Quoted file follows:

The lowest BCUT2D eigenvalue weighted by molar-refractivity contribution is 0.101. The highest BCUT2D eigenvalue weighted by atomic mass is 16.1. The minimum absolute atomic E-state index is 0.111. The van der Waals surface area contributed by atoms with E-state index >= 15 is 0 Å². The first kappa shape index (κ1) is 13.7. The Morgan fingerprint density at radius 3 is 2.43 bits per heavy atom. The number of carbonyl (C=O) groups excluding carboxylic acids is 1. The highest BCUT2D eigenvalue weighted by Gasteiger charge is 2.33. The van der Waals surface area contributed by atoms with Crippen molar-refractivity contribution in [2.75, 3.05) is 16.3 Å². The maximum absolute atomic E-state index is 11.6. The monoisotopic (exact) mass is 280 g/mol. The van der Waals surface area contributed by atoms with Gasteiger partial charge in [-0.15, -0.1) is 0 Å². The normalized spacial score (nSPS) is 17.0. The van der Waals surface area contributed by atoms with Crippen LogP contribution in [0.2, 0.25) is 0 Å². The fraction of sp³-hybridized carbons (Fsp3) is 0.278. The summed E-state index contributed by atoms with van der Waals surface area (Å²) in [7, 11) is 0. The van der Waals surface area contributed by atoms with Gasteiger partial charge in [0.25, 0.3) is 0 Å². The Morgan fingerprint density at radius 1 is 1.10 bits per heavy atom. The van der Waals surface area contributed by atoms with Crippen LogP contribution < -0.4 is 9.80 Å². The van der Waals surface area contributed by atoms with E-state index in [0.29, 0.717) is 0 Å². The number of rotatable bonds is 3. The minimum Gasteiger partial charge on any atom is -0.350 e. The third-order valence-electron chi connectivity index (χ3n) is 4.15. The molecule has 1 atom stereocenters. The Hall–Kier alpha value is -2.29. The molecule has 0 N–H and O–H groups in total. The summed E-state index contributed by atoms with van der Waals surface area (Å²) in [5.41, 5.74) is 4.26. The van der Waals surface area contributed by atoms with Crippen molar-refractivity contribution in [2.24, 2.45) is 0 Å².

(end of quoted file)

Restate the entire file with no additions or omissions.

The lowest BCUT2D eigenvalue weighted by molar-refractivity contribution is 0.101. The highest BCUT2D eigenvalue weighted by atomic mass is 16.1. The minimum absolute atomic E-state index is 0.111. The van der Waals surface area contributed by atoms with E-state index >= 15 is 0 Å². The first kappa shape index (κ1) is 13.7. The Morgan fingerprint density at radius 3 is 2.43 bits per heavy atom. The number of carbonyl (C=O) groups excluding carboxylic acids is 1. The highest BCUT2D eigenvalue weighted by Gasteiger charge is 2.33. The van der Waals surface area contributed by atoms with Crippen molar-refractivity contribution in [2.75, 3.05) is 16.3 Å². The maximum absolute atomic E-state index is 11.6. The monoisotopic (exact) mass is 280 g/mol. The van der Waals surface area contributed by atoms with Gasteiger partial charge in [-0.15, -0.1) is 0 Å². The normalized spacial score (nSPS) is 17.0. The van der Waals surface area contributed by atoms with Crippen LogP contribution in [0.2, 0.25) is 0 Å². The fraction of sp³-hybridized carbons (Fsp3) is 0.278. The summed E-state index contributed by atoms with van der Waals surface area (Å²) in [7, 11) is 0. The van der Waals surface area contributed by atoms with Gasteiger partial charge in [0.25, 0.3) is 0 Å². The Morgan fingerprint density at radius 1 is 1.10 bits per heavy atom. The van der Waals surface area contributed by atoms with Crippen LogP contribution < -0.4 is 9.80 Å². The van der Waals surface area contributed by atoms with E-state index in [0.29, 0.717) is 0 Å². The number of rotatable bonds is 3. The minimum Gasteiger partial charge on any atom is -0.350 e. The third-order valence-electron chi connectivity index (χ3n) is 4.15. The molecule has 1 atom stereocenters. The Hall–Kier alpha value is -2.29. The molecule has 0 N–H and O–H groups in total. The summed E-state index contributed by atoms with van der Waals surface area (Å²) in [5.41, 5.74) is 4.26. The van der Waals surface area contributed by atoms with Crippen molar-refractivity contribution in [2.24, 2.45) is 0 Å².